- The course covers a wide range of topics, including programming idioms, real-time OS concepts and scheduling algorithms, ADCs, UML state charts, interrupts, multitasking approaches, etc.
- The Renesas demo board contains a variety of different types of components to play with.
- Getting up and running with the Renesas board and IAR Workbench is super easy.
- There are plenty of good supplementary articles and books provided on the flash drive.
- The flow of the course feels very natural.
- The hands-on projects are somewhat fun. (You can’t go wrong with blinky lights.)
- Solutions to the exercises are provided.
- As I said before, the “field manual” is just a collection of slides. Slides provide talking points. And without discussion around those talking points, a lot of information is lost. The vast majority of the slides are good. But there are a lot of places where more context is sorely needed. Sometimes acronyms are used without being defined, sometimes formulas are defined without any explanation of what they’re used for, and sometimes graphs are included that are just baffling. I confess I had to turn to YouTube at least twice for clarity on a few topics.
- Many of the hands-on exercises are virtually impossible for the uninitiated to complete without looking at the solutions.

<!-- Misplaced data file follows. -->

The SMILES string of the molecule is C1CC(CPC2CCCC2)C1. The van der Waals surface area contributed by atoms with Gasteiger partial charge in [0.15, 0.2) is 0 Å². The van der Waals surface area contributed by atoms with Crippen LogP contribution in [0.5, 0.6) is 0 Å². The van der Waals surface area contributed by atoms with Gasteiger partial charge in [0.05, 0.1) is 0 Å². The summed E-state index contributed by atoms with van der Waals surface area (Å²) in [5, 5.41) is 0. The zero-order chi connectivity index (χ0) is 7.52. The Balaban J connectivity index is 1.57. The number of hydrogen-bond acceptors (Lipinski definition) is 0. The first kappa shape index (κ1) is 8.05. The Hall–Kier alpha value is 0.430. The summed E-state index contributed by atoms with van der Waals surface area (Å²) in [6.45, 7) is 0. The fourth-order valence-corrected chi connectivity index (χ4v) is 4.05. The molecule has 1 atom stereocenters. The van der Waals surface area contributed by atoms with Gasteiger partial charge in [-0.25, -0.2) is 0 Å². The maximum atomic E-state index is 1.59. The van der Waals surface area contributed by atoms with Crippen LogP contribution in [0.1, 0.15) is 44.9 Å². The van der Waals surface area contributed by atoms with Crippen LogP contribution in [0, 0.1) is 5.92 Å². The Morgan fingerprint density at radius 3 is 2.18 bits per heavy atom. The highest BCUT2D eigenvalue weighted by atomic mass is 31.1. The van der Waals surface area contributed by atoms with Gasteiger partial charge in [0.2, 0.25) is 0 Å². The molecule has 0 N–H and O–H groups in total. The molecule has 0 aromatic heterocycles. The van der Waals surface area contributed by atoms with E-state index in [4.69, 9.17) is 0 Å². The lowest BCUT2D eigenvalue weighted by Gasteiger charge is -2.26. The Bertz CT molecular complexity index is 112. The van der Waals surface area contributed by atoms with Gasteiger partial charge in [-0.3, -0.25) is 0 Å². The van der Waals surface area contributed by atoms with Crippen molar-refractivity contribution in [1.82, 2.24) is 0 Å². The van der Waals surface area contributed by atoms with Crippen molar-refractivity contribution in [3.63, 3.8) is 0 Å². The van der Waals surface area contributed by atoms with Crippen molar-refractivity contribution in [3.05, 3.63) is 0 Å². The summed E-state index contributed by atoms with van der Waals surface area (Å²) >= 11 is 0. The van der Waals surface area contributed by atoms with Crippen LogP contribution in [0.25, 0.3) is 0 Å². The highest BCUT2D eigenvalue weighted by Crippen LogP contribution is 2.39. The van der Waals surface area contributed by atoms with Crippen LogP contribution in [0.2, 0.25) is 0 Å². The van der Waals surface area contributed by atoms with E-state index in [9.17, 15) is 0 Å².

- If you’ve never read a data sheet before, you may feel a bit “thrown in the deep end”. The course definitely doesn’t provide a gentle introduction in that regard. When the exercise manual says something like, “Familiarize yourself with such and such 50 pages of the processor data manual”, they really mean read all 50 pages.
- No discussion of embedded Linux.
- The tooling used for the course isn’t cross-platform. It requires Windows.
- No course videos.
- No online forum to discuss material.
This course is just OK, in my opinion. There are definitely some good nuggets of information. The exposure to μC/OS-III was new to me and I enjoyed that. But overall, I was kind of disappointed. The slide format didn’t really work for me. And the exercises, while interesting, sometimes felt a little disconnected from the “field guide” material.
The course could have benefited greatly from some online videos. At the very least, some discussion forums. For a $899 self-directed course this day and age, one expects such things.
The good news is that at the time of this writing if you’re interested in attending the in-person, boot-camp within a month of purchasing the boxed kit, the Barr Group will refund the cost of the kit so long as you bring it with you to the boot camp.
Do I recommend “Embedded Software Training in a Box”? It depends. If the company you work for has a good training budget and is willing to pay for it, sure, go for it. It’s not bad. If you’re paying out of pocket, however, I suggest maybe looking for alternative learning opportunities first.